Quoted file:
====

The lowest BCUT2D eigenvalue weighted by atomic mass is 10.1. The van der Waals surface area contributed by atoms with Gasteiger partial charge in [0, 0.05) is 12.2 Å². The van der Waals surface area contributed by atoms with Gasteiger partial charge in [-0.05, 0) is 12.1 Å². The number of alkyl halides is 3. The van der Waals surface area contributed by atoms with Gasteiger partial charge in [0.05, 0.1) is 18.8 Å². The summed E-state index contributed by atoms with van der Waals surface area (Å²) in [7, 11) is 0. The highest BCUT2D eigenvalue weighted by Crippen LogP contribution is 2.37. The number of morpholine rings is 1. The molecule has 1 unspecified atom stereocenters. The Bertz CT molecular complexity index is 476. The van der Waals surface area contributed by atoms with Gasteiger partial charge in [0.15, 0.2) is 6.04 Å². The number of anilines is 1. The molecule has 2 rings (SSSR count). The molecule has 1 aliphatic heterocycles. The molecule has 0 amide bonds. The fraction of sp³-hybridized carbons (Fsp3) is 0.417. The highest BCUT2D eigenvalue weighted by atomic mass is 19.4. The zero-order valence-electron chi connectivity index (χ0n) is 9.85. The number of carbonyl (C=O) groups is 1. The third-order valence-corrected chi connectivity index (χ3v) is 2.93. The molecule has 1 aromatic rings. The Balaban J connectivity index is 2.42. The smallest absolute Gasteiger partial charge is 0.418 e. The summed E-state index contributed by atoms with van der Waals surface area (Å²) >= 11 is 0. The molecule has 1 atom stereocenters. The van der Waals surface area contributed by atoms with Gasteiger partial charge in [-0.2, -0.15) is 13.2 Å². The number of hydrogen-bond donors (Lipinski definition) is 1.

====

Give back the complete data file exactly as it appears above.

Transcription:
The lowest BCUT2D eigenvalue weighted by atomic mass is 10.1. The van der Waals surface area contributed by atoms with Gasteiger partial charge in [0, 0.05) is 12.2 Å². The van der Waals surface area contributed by atoms with Gasteiger partial charge in [-0.05, 0) is 12.1 Å². The number of alkyl halides is 3. The van der Waals surface area contributed by atoms with Gasteiger partial charge in [0.05, 0.1) is 18.8 Å². The summed E-state index contributed by atoms with van der Waals surface area (Å²) in [7, 11) is 0. The highest BCUT2D eigenvalue weighted by Crippen LogP contribution is 2.37. The number of morpholine rings is 1. The molecule has 1 unspecified atom stereocenters. The Bertz CT molecular complexity index is 476. The van der Waals surface area contributed by atoms with Gasteiger partial charge in [0.15, 0.2) is 6.04 Å². The number of anilines is 1. The molecule has 2 rings (SSSR count). The molecule has 1 aliphatic heterocycles. The molecule has 0 amide bonds. The fraction of sp³-hybridized carbons (Fsp3) is 0.417. The highest BCUT2D eigenvalue weighted by atomic mass is 19.4. The zero-order valence-electron chi connectivity index (χ0n) is 9.85. The number of carbonyl (C=O) groups is 1. The third-order valence-corrected chi connectivity index (χ3v) is 2.93. The molecule has 1 aromatic rings. The Balaban J connectivity index is 2.42. The smallest absolute Gasteiger partial charge is 0.418 e. The summed E-state index contributed by atoms with van der Waals surface area (Å²) >= 11 is 0. The molecule has 1 atom stereocenters. The van der Waals surface area contributed by atoms with Gasteiger partial charge in [-0.2, -0.15) is 13.2 Å². The number of hydrogen-bond donors (Lipinski definition) is 1.